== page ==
Just a Word About Thom Yorke and Bit-Torrent…

We’ve been here before. We know how this story ends as it did previously for both NIN and Radiohead. We remember those experiments too and we remember what was said after that fact.

Let’s be clear:  Bit Torrent Bundles is taking advantage of an installed base of 170 million plus users that they obtained for one reason and one reason only–they have a product that they have perfected into the best tool for piracy in history.  And understand, this is not just some kid in a dorm room who came up with some software.  This is a commercial company that improves and perfects its product and has done so for 13 years.  There’s nothing spontaneous about this company that suddenly are shocked, shocked that there is piracy going on with their application.  Check out Andrew Keen’s interview with Bit Torrent founder Bram Cohen and Cohen’s unconvincing regurgitation of the Lessig excuses for stealing from artists.

Bit Torrent has been struggling for years to commercialize that installed base whether it’s through selling over 5 billion ads a month in the uTorrent browser or now by a supremely innovative business model–selling downloads.  Selling downloads was perfected by iTunes over 10 years ago and selling ads to profit from piracy is as old as Google Adsense.  So what’s innovative about Bit Torrent Bundles?

What’s innovative is that having stolen the audience from a vast number of creators, be they artists, film makers, authors, photographers, illustrators, free lancers and others, and from investors in creators, be they record companies, music publishers, book publishers and others, Bit Torrent now wants to sell the distribution channel it stole back to those who are solely responsible for creating it.

This is a form of blackmail, pure and simple.  This is why there are unfair business practice laws to protect the public from people like Bit Torrent.

If the artists participating in the Bit Torrent Bundles program are able to overlook Bit Torrent’s history, that is their decision.  If they can sleep at night knowing they are profiting from the massive theft of other peoples creations, then bully for them.  If they think it’s good logic to compromise themselves for the opportunity to sell to a mailing list of shoplifters, then we’re also looking forward to their solution for 2 plus 2 equals -5.  Please show the work.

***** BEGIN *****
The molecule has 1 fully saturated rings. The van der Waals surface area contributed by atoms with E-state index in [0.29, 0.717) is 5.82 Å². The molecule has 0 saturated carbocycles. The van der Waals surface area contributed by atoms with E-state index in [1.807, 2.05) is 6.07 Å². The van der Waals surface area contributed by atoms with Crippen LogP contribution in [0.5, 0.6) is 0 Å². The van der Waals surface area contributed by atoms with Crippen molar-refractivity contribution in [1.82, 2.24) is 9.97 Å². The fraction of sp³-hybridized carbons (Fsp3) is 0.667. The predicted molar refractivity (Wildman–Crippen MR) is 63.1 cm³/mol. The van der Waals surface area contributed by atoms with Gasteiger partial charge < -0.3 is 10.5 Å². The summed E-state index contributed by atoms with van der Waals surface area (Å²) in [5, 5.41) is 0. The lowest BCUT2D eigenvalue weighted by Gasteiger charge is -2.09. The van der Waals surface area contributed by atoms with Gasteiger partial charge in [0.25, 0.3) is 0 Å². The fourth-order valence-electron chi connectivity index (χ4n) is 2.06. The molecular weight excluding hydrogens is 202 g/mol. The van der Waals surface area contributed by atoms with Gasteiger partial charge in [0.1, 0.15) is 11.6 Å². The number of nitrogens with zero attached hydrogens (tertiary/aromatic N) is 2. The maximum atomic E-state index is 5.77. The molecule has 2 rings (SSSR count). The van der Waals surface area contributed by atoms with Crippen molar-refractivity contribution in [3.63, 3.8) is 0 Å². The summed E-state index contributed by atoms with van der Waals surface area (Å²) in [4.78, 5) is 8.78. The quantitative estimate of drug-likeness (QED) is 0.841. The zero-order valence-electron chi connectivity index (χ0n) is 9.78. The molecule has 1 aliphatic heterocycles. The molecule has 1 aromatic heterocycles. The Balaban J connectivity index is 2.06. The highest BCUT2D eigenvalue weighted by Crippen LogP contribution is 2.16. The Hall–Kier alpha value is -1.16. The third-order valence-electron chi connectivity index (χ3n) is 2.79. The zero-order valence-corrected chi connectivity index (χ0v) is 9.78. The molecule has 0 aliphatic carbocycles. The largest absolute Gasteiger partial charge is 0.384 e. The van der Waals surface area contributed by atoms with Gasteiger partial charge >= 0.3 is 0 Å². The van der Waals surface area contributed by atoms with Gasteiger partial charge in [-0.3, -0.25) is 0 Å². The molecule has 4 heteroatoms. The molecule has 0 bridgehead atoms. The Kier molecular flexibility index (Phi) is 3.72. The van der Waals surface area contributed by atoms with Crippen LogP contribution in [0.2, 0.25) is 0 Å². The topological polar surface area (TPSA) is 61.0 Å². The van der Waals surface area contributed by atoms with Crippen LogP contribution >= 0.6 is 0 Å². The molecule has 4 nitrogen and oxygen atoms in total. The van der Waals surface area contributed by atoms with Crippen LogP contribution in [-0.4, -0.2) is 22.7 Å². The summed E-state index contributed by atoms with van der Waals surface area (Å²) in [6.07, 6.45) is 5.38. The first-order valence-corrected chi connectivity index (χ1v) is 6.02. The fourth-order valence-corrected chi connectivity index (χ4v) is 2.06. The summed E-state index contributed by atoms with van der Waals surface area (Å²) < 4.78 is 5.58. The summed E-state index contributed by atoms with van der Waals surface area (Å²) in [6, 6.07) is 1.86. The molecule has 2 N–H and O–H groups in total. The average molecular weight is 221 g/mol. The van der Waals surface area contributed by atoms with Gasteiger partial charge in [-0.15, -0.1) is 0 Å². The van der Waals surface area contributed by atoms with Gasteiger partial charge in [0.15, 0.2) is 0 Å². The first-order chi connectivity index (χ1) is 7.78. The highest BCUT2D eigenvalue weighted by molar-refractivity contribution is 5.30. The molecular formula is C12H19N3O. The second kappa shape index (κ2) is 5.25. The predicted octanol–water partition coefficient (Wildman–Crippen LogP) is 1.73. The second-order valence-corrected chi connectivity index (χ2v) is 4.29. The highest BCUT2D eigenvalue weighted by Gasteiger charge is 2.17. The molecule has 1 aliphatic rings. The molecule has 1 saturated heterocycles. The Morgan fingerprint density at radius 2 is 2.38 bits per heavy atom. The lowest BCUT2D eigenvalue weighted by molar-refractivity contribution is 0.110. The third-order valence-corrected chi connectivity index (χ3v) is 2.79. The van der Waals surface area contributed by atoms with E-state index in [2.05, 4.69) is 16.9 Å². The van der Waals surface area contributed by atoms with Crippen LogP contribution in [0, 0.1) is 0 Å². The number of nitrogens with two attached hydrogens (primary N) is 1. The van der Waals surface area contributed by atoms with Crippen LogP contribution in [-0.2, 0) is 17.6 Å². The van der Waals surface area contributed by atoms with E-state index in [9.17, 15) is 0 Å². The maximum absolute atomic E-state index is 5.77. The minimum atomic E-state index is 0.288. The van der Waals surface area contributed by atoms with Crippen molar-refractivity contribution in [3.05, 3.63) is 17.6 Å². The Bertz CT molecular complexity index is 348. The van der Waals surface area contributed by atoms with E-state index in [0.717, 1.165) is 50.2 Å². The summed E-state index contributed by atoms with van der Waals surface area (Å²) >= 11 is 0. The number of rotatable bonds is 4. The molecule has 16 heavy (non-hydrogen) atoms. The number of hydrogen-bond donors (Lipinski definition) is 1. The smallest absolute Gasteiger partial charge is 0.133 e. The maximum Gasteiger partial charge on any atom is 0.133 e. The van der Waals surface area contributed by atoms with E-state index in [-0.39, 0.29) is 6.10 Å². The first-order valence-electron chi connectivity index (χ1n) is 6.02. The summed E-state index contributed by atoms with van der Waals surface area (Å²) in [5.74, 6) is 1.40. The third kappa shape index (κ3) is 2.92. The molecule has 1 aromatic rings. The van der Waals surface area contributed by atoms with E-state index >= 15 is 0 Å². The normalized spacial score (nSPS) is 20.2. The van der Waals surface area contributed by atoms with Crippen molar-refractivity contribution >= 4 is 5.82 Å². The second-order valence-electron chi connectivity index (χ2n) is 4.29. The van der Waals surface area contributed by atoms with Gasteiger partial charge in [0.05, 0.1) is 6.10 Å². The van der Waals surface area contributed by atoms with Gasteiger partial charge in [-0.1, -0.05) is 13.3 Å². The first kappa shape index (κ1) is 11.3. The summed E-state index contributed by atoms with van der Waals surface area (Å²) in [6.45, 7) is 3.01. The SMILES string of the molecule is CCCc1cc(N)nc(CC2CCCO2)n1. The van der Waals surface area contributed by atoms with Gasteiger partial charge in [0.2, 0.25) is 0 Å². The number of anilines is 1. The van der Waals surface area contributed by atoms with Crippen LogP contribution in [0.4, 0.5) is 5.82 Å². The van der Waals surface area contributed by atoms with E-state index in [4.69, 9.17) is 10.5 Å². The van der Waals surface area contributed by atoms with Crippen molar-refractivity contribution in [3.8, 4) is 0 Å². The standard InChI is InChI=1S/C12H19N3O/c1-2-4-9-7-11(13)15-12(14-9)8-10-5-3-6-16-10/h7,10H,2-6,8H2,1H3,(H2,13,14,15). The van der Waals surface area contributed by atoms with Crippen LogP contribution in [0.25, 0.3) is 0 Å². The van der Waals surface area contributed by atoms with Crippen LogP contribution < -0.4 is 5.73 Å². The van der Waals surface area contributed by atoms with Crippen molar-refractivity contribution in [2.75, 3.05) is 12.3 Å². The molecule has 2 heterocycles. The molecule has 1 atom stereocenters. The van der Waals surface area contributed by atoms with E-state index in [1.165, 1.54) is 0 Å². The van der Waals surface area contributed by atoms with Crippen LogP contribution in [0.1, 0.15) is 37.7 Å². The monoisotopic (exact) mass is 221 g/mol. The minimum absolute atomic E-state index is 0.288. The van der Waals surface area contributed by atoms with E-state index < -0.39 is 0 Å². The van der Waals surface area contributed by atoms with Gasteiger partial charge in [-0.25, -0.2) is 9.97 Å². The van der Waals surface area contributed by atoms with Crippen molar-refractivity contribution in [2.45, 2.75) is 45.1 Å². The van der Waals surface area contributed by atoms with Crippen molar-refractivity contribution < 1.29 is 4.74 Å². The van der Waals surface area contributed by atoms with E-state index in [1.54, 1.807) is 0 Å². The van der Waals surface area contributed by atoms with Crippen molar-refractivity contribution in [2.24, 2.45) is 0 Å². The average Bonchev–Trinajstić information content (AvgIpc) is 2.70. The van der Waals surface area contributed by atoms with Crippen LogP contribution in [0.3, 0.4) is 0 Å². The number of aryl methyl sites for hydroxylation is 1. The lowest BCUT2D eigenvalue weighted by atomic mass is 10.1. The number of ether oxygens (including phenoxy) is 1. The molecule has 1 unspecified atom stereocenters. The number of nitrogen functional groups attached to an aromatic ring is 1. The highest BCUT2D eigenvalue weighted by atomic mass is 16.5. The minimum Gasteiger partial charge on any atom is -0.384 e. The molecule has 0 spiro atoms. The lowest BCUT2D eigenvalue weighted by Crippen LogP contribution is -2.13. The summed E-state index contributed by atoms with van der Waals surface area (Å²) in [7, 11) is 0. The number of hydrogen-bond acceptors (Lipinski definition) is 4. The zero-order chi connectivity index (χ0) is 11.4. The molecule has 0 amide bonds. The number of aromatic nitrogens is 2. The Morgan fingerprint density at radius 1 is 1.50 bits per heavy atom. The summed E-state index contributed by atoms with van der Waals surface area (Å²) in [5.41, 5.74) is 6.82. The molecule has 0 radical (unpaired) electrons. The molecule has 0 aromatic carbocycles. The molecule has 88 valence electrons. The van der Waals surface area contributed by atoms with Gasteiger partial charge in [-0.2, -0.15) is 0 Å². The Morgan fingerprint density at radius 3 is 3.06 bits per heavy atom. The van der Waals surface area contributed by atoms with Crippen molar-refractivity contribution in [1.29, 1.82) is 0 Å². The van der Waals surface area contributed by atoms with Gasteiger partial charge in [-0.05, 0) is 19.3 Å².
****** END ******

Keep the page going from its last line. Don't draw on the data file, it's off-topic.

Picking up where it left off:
And most importantly:  If these artists think that it’s a good idea to legitimize Bit Torrent without requiring the company to do something about the massive theft they support, then so be it.  We get it.

These type of “experiments” generally only work if the artist is someone who has had the benefit of more than a decade of marketing and promotion paid for by a multinational corporation spending millions and millions of dollars.  Which is why these artists are also the top tracks being stolen using the Bit Torrent application.  If there is logic to this, please let us know.  It just looks like the typical Big Tech shakedown.

Why?  How much money has Bit-Torrent invested in Radiohead’s career? Zero. But hey, they have distributed hundreds of millions of copies of the bands catalog to consumers without compensating the band a penny. Not one cent. Ev-er.  And now they have the brass to charge artists a distribution fee for Bit Torrent Bundles?  If Bit Torrent gave the artists the service for free, that would at least make some kind of sense.  But as usual, Big Tech just heaps insult on injury on insult.

When BitTorrent takes care of the 99.7% of infringing material they distribute, that will be cause for celebration.

RELATED:

BitTorrent, “Not Designed For Piracy”… Really? Seriously? 99% Infringing…

BitTorrent 99% Infringing, 100% Disinformation… now with Ads.

BitTorrent’s Dictator Problem. Belarus is Worse than Russia, Why Does Bittorrent Operate Development Center in Minsk?

Is The Piracy Threat Really Decreasing?

Flat or declining revenues at major media companies like Sony and Viacom is contrary to recent reports that digital piracy is declining.

Guest post by Robert Steele

Recently, there has been a lot of discussion surrounding a few articles suggesting that online piracy is decreasing.  From where I sit that is not the case.  I am the Chief Technology Officer and Chief Operating Officer of a company that helps monetize copyrighted intellectual property (IP) for the artists and holders of copyrights.

A brief overview of the public filings of Viacom and Sony, two major players in the production and distribution of copyrighted intellectual property shows that one has no growth over 3 years and the other has declining revenues. In fact, Moody’s recently expressed concern that Sony will be unable to maintain future profitability and has downgraded the Company’s debt rating to “junk” status. Due to various external circumstances including “rapid changes in technology”, Moody’s announced that it would be difficult for Sony to improve their financial position in the near-term

Much of the claims that piracy is declining are based on a new report published by Sandvine,  To get our levels set correctly here, Sandvine is a Canadian company, which as it ends up, makes software to assist ISPs to “shape” i.e. control, BitTorrent traffic.  BitTorrent is the primary tool for file sharing and pirating content online.  This report declares that “Filesharing now accounts for less than 10% of total daily traffic in North America”  This has been widely touted in various blogs as a decrease in piracy.  Specifically, the report states that during the second half of 2013, filesharing’s share of aggregate peak-period traffic in North America (not worldwide) fell to 8.93% from 10.5%. This data is being shown as proof that the proliferation of legal services that distribute copyrighted content such as Spotify, Netflix, YouTube, are helping to combat the fight against piracy.